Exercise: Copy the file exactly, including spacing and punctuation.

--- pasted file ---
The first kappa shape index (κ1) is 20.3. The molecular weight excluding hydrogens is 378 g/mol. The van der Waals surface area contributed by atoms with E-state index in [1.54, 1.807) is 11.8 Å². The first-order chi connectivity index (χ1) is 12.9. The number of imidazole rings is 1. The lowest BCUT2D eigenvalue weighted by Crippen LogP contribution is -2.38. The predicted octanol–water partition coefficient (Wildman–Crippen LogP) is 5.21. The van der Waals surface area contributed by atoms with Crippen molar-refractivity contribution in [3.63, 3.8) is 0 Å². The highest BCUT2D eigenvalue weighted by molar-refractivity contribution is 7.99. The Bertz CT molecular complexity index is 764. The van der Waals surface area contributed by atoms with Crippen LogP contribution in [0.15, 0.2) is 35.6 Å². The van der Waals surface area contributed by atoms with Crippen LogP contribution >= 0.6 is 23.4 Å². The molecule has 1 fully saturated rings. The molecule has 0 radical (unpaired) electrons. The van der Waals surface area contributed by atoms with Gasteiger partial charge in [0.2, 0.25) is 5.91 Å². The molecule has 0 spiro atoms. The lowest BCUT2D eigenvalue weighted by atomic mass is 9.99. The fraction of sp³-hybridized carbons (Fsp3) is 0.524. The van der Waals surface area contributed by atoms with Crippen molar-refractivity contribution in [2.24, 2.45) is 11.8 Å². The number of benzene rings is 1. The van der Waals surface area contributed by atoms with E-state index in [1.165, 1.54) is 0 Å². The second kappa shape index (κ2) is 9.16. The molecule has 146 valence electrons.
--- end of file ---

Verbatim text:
The first kappa shape index (κ1) is 20.3. The molecular weight excluding hydrogens is 378 g/mol. The van der Waals surface area contributed by atoms with E-state index in [1.54, 1.807) is 11.8 Å². The first-order chi connectivity index (χ1) is 12.9. The number of imidazole rings is 1. The lowest BCUT2D eigenvalue weighted by Crippen LogP contribution is -2.38. The predicted octanol–water partition coefficient (Wildman–Crippen LogP) is 5.21. The van der Waals surface area contributed by atoms with Crippen molar-refractivity contribution in [3.63, 3.8) is 0 Å². The highest BCUT2D eigenvalue weighted by molar-refractivity contribution is 7.99. The Bertz CT molecular complexity index is 764. The van der Waals surface area contributed by atoms with Crippen LogP contribution in [0.15, 0.2) is 35.6 Å². The van der Waals surface area contributed by atoms with Crippen LogP contribution >= 0.6 is 23.4 Å². The molecule has 1 fully saturated rings. The molecule has 0 radical (unpaired) electrons. The van der Waals surface area contributed by atoms with Gasteiger partial charge in [0.2, 0.25) is 5.91 Å². The molecule has 0 spiro atoms. The lowest BCUT2D eigenvalue weighted by atomic mass is 9.99. The fraction of sp³-hybridized carbons (Fsp3) is 0.524. The van der Waals surface area contributed by atoms with Crippen molar-refractivity contribution in [2.24, 2.45) is 11.8 Å². The number of benzene rings is 1. The van der Waals surface area contributed by atoms with E-state index in [1.165, 1.54) is 0 Å². The second kappa shape index (κ2) is 9.16. The molecule has 146 valence electrons.